Chris Mitchell: Great. Tell us a little bit about the AEC territory.

Greg Williams: Sure. Appalachian Electric Cooperative, a little bit different. We are a cooperative, where Jody is working with a municipal. We serve parts of four

different counties: Jefferson, Hamblen, Sevier, and Grainger counties. We do serve a portion of Hamblen County that is around the city of Morristown. Ultimately, right around 45,000 connected meters that we serve.

Chris Mitchell: Jody, I think you have an anniversary you're celebrating right around now. Tell us a little bit about it.

Jody Wigington: We do. This May marks our 10th anniversary of being in retail fiber-to-the-home business. We're smaller than Greg. We have 14,500 customers, but from an electric meter standpoint, we have reached 6,200 customers in our telecom, which is right at a 48% take rate of businesses passed, homes and businesses passed, so we're excited. Going to have a few awards for people or a few prizes and it's been very successful and a short 10 years, really.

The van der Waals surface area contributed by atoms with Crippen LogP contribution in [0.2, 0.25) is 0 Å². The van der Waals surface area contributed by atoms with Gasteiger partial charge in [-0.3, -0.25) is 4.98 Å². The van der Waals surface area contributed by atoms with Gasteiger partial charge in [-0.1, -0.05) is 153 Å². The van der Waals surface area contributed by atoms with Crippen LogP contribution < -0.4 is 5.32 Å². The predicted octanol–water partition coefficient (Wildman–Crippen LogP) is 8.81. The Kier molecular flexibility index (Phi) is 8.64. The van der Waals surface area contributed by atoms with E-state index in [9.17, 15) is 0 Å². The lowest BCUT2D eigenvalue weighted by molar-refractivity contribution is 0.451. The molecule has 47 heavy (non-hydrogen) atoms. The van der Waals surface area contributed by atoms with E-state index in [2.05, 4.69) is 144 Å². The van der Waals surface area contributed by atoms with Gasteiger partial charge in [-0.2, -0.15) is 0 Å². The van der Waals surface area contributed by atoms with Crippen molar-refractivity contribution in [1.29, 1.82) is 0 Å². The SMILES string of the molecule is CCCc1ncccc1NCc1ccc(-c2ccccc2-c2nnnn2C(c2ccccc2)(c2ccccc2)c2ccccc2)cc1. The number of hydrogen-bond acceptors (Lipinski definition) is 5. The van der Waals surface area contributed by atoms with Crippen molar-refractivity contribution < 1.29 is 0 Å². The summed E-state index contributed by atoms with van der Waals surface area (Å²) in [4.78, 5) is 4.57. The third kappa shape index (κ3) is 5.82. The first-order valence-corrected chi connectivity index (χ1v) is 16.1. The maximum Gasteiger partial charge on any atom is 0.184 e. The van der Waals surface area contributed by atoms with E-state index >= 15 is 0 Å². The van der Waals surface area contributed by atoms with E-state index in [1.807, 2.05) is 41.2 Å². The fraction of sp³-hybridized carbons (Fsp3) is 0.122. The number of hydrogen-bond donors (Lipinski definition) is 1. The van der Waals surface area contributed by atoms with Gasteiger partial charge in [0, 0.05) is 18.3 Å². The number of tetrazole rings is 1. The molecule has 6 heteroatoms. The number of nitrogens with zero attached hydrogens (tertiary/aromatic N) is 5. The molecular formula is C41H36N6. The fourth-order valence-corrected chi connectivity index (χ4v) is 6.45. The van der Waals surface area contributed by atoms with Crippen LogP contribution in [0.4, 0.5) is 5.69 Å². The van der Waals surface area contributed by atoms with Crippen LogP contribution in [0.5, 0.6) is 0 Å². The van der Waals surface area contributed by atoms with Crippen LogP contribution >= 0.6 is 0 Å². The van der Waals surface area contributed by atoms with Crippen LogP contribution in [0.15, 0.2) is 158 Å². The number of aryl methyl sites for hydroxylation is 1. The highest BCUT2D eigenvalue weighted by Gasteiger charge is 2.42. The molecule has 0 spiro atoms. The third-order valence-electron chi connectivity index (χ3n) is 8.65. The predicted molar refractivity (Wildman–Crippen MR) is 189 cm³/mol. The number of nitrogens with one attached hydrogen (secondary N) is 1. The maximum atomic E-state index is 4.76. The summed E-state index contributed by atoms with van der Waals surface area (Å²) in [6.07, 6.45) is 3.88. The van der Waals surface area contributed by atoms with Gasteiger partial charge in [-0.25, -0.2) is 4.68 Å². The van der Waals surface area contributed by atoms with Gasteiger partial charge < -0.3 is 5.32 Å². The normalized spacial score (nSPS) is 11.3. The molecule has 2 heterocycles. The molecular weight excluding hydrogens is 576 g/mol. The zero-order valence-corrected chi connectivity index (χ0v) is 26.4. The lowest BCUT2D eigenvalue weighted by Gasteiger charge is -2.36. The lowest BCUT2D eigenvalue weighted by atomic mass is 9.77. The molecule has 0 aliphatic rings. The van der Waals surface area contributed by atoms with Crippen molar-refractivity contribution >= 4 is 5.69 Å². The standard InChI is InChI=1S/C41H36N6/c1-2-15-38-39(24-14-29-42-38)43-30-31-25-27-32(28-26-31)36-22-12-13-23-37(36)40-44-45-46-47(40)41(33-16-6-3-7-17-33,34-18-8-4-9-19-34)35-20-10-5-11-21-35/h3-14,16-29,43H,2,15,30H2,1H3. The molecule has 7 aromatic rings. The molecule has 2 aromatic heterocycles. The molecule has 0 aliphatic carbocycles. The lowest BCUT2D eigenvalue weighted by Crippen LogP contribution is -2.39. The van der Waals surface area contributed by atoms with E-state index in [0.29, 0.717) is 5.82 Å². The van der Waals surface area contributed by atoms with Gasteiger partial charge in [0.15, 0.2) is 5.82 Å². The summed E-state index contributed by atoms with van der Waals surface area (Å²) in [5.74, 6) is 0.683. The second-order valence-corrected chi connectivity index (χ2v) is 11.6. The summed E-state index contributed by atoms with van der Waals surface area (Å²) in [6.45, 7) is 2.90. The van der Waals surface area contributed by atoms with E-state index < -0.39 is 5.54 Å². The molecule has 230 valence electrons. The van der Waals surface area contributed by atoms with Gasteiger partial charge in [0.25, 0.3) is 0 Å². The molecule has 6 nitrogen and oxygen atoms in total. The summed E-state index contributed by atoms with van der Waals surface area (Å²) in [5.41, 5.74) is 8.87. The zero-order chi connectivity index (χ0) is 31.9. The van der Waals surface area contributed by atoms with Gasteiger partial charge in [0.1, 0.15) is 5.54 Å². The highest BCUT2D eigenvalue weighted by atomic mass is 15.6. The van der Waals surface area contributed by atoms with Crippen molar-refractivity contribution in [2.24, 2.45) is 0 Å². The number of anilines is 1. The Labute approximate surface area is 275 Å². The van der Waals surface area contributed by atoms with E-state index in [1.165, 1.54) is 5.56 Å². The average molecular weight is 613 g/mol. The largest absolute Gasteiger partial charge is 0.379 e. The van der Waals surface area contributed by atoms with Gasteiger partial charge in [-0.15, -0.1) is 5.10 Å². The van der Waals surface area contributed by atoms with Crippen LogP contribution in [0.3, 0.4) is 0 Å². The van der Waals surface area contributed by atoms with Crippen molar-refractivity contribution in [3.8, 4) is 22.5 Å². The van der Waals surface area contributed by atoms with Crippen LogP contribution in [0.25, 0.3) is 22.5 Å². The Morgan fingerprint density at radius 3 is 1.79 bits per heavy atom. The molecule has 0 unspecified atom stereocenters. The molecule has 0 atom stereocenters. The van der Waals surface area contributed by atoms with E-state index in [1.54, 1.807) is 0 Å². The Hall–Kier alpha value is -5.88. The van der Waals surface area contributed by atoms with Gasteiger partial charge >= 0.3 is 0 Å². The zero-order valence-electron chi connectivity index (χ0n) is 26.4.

Chris Mitchell: I believe that. Let me ask if you have a favorite memory over those 10 years. Maybe a great impact that the network had.

Jody Wigington: Well, probably the greatest impact has been on the educational system. We have about 18, 19 of the schools connected on different platforms. One is 3gig, a couple of 2gigs, and the minimums are 100 megabytes. Just seeing that difference is nice. Probably the biggest aha moment was when I came in one day. We had a Fortune 100 company, Colgate-Palmolive move in here. All of a sudden, they said, "Colgate-Palmolive wants our telephone and internet business." You go, "Wow, really? That's great." Then you go, "Oh no, they really do want it." You finally feel like you've arrived when substantial-sized companies look at you to be their telecom provider as a local provider.

Chris Mitchell: Right, sometimes I like to think in terms of the problems that I'd like to have rather than the problems I don't like to have.

Jody Wigington: Yeah.

Chris Mitchell: The challenges. Greg, I'm curious about AEC, your territory and the internet access you have. I think we'll talk a little bit more in a second, but first, how would a partnership work where you would work with the city? I know you're evaluating working with Morristown to expand internet access. Can you outline that for us?